Music lately:

Leonard Cohen's So Long, Marianne from Songs of Leonard Cohen. It's relatively lengthy at six verses, and also relatively upbeat as far as Cohen songs go. But by the time you get to the "I see you've gone and changed your name again" line, you start to feel all desolate because the song's nearly over. Devastating from the lapping strum to quiet finish.

Sleepy Man, sung by the amazing Idina Menzel in 1990, when she would have been around 19. It's a side we don't often see from her vocals, and while the lyrics to this song from The Robber Bridegroom are pretty painful I do love it, so it was a total treat to find the link to this performance - especially as she was from well before she was on Broadway.

Next time: On the one hand, I've got all these Cuisine magazines to plough through and be inspired by, on the other hand it could be time to crack out that quince brandy I've had chilling in the cupboard...

17 August 2010

blaze a blaze galangalangalang

I've been feeling sorta dispirited the last couple of months, a bit "mehhhh", like time is sliding by so fast and I haven't been able to get a grip on the days and suddenly it's August and, I don't know, maybe this strikes a chord or maybe it makes no sense whatsoever.

I think, hypothesizingingly, this could have something to do with the fact that I have made almost no stews or casseroles or soups this winter. Nigella's Slow Food chapter in that seminal text How To Eat has been unstained with ingredients, there's been no brisket becoming meltingly soft as it cooks in stock over time, forcing you to wait for it, or kumara simmering with spices and all those other romantic things that you think about when you are, well, hungry and frozen. I guess I've just been busier lately, had more going on...anyway I'm trying. I made Nigella's Beef with Stout and Prunes for the first time in more than a year over the weekend and it was SO good. Luckily in Wellington it's winter for about 85% of the year anyway so even though it's nearly September, there's still plenty of scope for making up for lost time foodwise.

Me: I'm going to make Penang Beef Shin Curry for dinner tonight.
Tim: Woohoo!


Me: I've decided to use tofu instead of beef.
Tim: Woohoo..?

Luckily, Tim does like tofu. Actually, I take back that 'luckily'. It's not some great magnanimous concession to like tofu, the sort of thing you discuss later with starry eyes ("he doesn't complain when I cook tofu and he puts the toilet seat down! What a catch!") It ain't luck. Tofu just tastes good. At least, when I cook it. Witness: tofu balls!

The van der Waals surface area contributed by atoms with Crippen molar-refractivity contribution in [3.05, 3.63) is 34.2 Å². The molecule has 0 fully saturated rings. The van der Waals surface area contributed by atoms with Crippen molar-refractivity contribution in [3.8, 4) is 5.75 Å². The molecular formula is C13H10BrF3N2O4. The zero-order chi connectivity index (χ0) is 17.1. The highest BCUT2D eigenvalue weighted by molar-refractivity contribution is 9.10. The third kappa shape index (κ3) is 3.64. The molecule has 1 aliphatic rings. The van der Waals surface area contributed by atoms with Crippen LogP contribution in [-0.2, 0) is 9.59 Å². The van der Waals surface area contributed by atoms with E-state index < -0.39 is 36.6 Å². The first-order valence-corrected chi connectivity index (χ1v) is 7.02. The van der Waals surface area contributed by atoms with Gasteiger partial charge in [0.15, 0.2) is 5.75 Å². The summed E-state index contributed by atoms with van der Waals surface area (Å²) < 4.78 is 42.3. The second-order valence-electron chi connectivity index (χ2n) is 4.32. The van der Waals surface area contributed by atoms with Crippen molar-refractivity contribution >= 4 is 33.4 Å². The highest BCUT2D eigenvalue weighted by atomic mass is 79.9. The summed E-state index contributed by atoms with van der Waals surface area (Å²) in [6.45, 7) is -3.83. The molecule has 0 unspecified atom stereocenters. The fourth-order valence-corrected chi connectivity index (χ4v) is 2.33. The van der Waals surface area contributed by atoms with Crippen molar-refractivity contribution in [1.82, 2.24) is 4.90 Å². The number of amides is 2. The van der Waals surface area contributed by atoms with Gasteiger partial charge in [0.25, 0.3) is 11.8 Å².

This not-beef Penang Curry was a recipe I found in an old Cuisine magazine - July 2004 - and while using tofu makes it significantly faster, it still has that involved, pestle-and-mortar, simmer-till-tender vibe going on. The list of ingredients might look a bit stressful, and I guess I'm lucky I live in Wellington where stuff is a bit nearer to my fingertips, but it's not so bad -suss out your local markets, check out the local Asian Supermarkets, explore your neighbourhood or even the next 'hood over...or just improvise with what you have. Shallots can become spring onions, dried chillis can be fresh glossy ones, and the gently fragrant galangal of my blog post title could just be plain ginger...but you might want to call it "Penang-ish" curry instead, I guess I should, too considering how much I've changed it up already.

Penang Tofu Curry

Adapted from Cuisine, July 2004

Penang Curry Paste

4 long dried chillies, deseeded and soaked in hot water for 20 minutes
Pinch salt
3 shallots, peeled and chopped
4 cloves garlic, peeled and chopped
2 teaspoons chopped coriander root and stalk
1 tablespoon chopped galangal
1 tablespoon chopped lemongrass stalk
A little grated fresh nutmeg
3 tablespoons natural peanuts, boiled for 25 mins, drained and cooled (I have to admit...I didn't boil them for 25 minutes. Maybe five. And I didn't let them sit round and cool either.)

Either blitz everything in a food processor, adding the peanuts last and pulsing to a roughly textured mixture, or go hands-on with a pestle and mortar. I did the latter, not because I'm all superior but because sometimes in my backwards mind, bashing away at herbs with a ceramic thingy is easier on my nerves than washing the food processor after using it. Either way, refrigerate until you need it.

2 square 'fillets' of fresh, firm tofu, sliced (or as much as you want, really)
1 can coconut milk
2 tablespoons grated palm sugar
3 tablespoons fish sauce (I used soy sauce instead - you could too, to make it vegan)
2 cups loosely packed spinach leaves
4 kaffir lime leaves, torn in half
1 small, hot chilli, cut in half
2 tablespoons Thai basil leaves (didn't have any of this)
5cm fresh ginger, peeled and cut into thin batons (I just used more galangal)
1/4 cup coriander leaves

Bring half the coconut milk to the boil in a heavy saucepan. Reduce heat and add the curry paste, stirring as it cooks. Add the palm sugar, the fish sauce, and the tofu slices. Simmer for a few minutes, then stir in the spinach, lime leaves, galangal, chilli and basil. Serve in bowls with the coriander on top, over hot rice. This served two, but all you'd need is more tofu and more coconut milk to feed four.